The poster has a subtle newspaper background texture, and an actual vendor is highlighted on the front. In the top right portion, printed in the vendor's own handwriting, it reads, "I read the Contributor about the issues that happen around us." I cannot wait to see the whole campaign up around Nashville.

Project: Billboard
by Elizabeth Williams

I had the pleasure of working on the billboard design for The Contributor's "I Read It" campaign. It was quite exciting for me as I'd never had the chance to design anything over five feet. It was a challenge, too, because its message had to be slightly different from the other pieces in the campaign.

According to conventional wisdom, a successful billboard consists of seven words or less, as people only have about 10 seconds to absorb your message — not an easy task. Because of that, we decided to change the message to a question: Do you read it? We really want viewers to ask themselves that question. Hopefully, they'll think about about why they buy The Contributor and what value they place on it, and it may intrigue non-readers enough to pick up a copy next time they see a vendor.

Once we settled on the message, it was a matter of perfecting the typography — making sure it was legible, well-designed and consistent with the other campaign pieces. Along with the typography, I used one of Tasha's photographs of Dunn, a Nashville vendor, who just happens to look as if he's waving to the people passing by the billboard. Plus, he has such a genuine smile that his photo was really the ideal choice for the billboard design.

It was such a meaningful experience to work on a project that is making a difference in the lives of so many. When you care about a cause and your professional skills can help lift it up, it becomes your responsibility to do your part. We were fortunate to be able to take on this partnership with the folks at The Contributor, who so graciously trusted us with delivering their message.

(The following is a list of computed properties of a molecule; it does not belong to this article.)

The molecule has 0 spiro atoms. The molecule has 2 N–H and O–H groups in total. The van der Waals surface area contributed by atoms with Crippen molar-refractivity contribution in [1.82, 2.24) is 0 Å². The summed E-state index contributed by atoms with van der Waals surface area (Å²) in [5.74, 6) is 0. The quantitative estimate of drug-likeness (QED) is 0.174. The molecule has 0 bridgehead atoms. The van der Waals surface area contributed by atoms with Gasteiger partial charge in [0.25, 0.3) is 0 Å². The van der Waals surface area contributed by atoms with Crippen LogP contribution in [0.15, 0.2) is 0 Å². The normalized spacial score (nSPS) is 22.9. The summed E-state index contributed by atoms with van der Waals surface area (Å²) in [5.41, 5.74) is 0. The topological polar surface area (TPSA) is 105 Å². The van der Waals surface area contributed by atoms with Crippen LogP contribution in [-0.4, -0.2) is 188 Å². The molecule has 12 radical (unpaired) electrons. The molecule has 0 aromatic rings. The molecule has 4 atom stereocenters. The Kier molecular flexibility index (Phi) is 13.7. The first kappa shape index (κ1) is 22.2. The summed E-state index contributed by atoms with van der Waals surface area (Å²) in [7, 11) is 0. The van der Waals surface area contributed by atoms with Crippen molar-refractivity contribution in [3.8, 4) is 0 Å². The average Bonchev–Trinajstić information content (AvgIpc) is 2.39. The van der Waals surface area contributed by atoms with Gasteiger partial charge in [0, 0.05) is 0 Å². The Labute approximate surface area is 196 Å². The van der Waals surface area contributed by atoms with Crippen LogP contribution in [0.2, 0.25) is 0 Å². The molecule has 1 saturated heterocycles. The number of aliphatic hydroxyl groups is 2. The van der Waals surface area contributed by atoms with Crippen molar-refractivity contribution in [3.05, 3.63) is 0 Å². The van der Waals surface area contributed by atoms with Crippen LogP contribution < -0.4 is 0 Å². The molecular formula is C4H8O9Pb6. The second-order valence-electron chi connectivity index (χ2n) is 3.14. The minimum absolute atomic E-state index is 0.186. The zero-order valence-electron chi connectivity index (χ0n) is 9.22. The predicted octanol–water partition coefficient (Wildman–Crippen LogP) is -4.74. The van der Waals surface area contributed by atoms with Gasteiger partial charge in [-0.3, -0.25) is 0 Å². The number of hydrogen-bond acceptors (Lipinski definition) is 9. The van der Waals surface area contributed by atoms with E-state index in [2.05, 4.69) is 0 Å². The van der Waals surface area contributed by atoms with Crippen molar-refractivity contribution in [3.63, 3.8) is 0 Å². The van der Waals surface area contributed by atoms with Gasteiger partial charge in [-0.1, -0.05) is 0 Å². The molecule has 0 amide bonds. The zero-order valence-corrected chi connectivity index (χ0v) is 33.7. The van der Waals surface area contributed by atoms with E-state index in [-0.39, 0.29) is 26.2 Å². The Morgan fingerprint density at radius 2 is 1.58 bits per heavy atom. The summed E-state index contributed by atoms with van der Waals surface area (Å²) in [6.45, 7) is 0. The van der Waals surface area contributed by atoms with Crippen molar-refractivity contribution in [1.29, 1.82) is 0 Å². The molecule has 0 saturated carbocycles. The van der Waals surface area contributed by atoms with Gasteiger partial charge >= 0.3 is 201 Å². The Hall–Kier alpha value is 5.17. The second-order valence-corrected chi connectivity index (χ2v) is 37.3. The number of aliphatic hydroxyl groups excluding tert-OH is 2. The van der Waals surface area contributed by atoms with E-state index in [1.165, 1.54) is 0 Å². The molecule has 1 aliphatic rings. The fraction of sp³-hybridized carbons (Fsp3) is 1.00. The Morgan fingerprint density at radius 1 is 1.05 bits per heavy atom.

+ + + + +

We enjoyed working together to create a campaign that The Contributor will use to spread awareness throughout Nashville and surrounding areas. And we hope you've learned a bit about our design team's process and enthusiasm for this project. We'd love to hear about other nonprofits that are making a difference in your community.

Do you love The Contributor as much as we do? Support it here.

5 questions with Frank Eliason

A bonus round with a social media expert and this week's Talking with Tom participant

Frank is SVP of Social Media for Citibank. He lives in the Philadelphia area.

Frank Eliason is SVP of Social Media for Citibank in New York and former Director of Digital Care at Comcast. A self-professed gadget geek, he's participating in Tom Martin's social experiment, Talking with Tom. Take a look at his interview with Tom, and read below for more from Frank, including his thoughts on customer service and how to do social media well.